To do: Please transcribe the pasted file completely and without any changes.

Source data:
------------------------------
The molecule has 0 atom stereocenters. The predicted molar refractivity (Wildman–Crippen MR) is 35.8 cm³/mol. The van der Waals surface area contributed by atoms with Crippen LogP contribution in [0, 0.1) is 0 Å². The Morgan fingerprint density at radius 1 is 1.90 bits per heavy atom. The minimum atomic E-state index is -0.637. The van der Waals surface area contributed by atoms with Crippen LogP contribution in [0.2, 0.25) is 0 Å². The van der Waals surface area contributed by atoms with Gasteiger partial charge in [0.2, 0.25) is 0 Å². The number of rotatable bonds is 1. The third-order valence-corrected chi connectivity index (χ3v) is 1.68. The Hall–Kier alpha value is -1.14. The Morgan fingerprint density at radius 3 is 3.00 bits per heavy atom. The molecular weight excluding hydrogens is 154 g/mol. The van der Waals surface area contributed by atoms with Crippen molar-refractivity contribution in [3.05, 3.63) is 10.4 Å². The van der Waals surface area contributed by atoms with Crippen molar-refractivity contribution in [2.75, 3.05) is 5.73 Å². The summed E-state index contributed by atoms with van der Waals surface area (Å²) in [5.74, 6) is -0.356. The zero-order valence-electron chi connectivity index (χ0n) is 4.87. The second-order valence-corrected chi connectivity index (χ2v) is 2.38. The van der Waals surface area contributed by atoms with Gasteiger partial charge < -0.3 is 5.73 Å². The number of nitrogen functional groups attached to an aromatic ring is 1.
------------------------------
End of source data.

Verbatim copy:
The molecule has 0 atom stereocenters. The predicted molar refractivity (Wildman–Crippen MR) is 35.8 cm³/mol. The van der Waals surface area contributed by atoms with Crippen LogP contribution in [0, 0.1) is 0 Å². The Morgan fingerprint density at radius 1 is 1.90 bits per heavy atom. The minimum atomic E-state index is -0.637. The van der Waals surface area contributed by atoms with Crippen LogP contribution in [0.2, 0.25) is 0 Å². The van der Waals surface area contributed by atoms with Gasteiger partial charge in [0.2, 0.25) is 0 Å². The number of rotatable bonds is 1. The third-order valence-corrected chi connectivity index (χ3v) is 1.68. The Hall–Kier alpha value is -1.14. The Morgan fingerprint density at radius 3 is 3.00 bits per heavy atom. The molecular weight excluding hydrogens is 154 g/mol. The van der Waals surface area contributed by atoms with Crippen molar-refractivity contribution in [3.05, 3.63) is 10.4 Å². The van der Waals surface area contributed by atoms with Crippen molar-refractivity contribution in [2.75, 3.05) is 5.73 Å². The summed E-state index contributed by atoms with van der Waals surface area (Å²) in [5.74, 6) is -0.356. The zero-order valence-electron chi connectivity index (χ0n) is 4.87. The second-order valence-corrected chi connectivity index (χ2v) is 2.38. The van der Waals surface area contributed by atoms with Gasteiger partial charge < -0.3 is 5.73 Å². The number of nitrogen functional groups attached to an aromatic ring is 1.